The measure was approved for circulation on September 5, 2007.[8] Mike Arno is the petition drive consultant hired to manage the petition drive.

The drive was temporarily suspended in late September for financial considerations. The original committee supporting PERA dissolved at that time. California Counts, the new committee supporting PERA, re-started the petition drive the weekend of October 20. It is reported that 100,000 signatures were collected in the first go-round, which means that proponents will need to collect an additional 330,000 valid signatures in the approximately four weeks between October 20 and the November 13 deadline for making the June ballot.[9][10]

Key Dates and Statistics

  • September 5, 2007: Date the measure was approved for circulation
  • November 13, 2007: Deadline to turn in signatures for placement on June 2008 ballot
  • November 29, 2007: Some say this is the deadline to turn in signatures for placement on June 2008 ballot
  • February 4, 2008: Deadline to turn in signatures for placement on November 2008 ballot

Statistics

  • 433,971: Number of valid signatures needed to qualify for ballot
  • 700,000: Number of signatures petitioners should collect to account for bad signatures
  • 300,000: Number of signatures proponents said they had collected as of November 2, 2007.

Poll Data

A poll released in October by Greenberg Quinlan Rosner Research revealed:

Support Opposed Undecided
22 percent 53 percent 25 percent

Attack on petition drive

On November 1, 2007, California Democratic Chairman Ray Torres alleged that petition gatherers for PERA had used fraudulent "bait-and-switch" tactics to encourage voters to sign the PERA petition.[11] He was joined at his press conference by Kristina Wilfore of the Ballot Initiative Strategy Center. Pro-PERA representatives Dave Gilliard and Mike Arno denounced Wilfore.[12] Arno threatened to sue BISC:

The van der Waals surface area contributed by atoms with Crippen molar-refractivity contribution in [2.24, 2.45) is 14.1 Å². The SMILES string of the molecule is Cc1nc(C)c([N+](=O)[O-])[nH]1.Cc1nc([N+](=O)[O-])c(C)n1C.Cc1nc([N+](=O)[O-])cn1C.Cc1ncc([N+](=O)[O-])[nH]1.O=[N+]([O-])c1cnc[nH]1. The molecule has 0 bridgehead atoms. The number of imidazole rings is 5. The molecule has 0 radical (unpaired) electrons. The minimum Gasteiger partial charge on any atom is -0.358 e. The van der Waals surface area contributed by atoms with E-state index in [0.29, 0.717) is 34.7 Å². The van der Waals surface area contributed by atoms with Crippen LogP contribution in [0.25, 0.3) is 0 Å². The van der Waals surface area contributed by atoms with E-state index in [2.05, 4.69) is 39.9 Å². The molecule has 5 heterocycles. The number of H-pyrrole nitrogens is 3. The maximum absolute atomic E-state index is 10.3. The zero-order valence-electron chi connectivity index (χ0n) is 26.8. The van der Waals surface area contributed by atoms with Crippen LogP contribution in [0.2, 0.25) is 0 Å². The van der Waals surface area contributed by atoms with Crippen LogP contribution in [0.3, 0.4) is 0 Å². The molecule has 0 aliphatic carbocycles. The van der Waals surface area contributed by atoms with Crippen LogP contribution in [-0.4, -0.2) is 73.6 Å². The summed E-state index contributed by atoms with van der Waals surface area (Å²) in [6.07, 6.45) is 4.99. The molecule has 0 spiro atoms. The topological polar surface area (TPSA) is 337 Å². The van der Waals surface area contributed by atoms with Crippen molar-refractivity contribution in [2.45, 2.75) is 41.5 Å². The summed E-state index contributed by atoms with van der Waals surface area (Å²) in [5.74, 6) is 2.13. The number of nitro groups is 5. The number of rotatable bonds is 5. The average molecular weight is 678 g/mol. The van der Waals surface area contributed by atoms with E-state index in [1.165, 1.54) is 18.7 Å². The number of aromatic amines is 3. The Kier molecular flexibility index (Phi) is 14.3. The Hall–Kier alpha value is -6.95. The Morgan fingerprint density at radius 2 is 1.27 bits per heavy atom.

"I will sue their board members because they're doing this with malice and no knowledge of the facts," Arno said. "Why would anybody bait-and-switch this issue? This is an easy issue on the street. I got 150,000 signatures last week. That should tell you something."

According to an article in the San Jose Mercury News, Republicans also accused Wilfore of having an agenda, quoting words from the BISC website where Wilfore says, "We still need to do everything we can to keep it from reaching the June ballot."

See:petition blocking.

Ballot pushed back to November

Running out of time and money the PERA activists could not meet the deadline for the June 3rd ballot. If the measure is able to qualify for the November general election it is still unclear if it will be able to impact the 2008 Presidential race. Vik Amar, an election law expert at the University of California said that it would be possible if the language was worded right. "I don't see any constitutional problem to that application. Electors don't cast their ballots until December. It's always after the November election."[13]

Supporters

The official committee supporting CERI is called California Counts. GOP consultants Ed Rollins, Dave Gilliard and Anne Dunsmore are leading the re-vitalization of the signature effort after its early stall-out. Dunsmore has said, "You can’t just fold up every time somebody says they killed you."[14]

Campaign finance disclosure forms filed with the California Secretary of State in early November 2007 showed that supporters of the effort had collected $500,000 in a 10-day period starting the last week of October.[15]. These includes an $80,000 donation from the California Republican Party, and $59,700 from Darrell Issa.[16]

Other supporters of the revived effort include Lew Uhler, a well-known anti-tax crusader in California, and Tony Andrade. Andrade was active in the successful effort to collect enough signatures to place the recall of California governor Gray Davis on the ballot in 2003.[17] Supporters of PERA announced in late October that Darrell Issa had become a financial backer of the effort.[18]

See Donors to California Counts!.

Original supporters resign, dissolve committee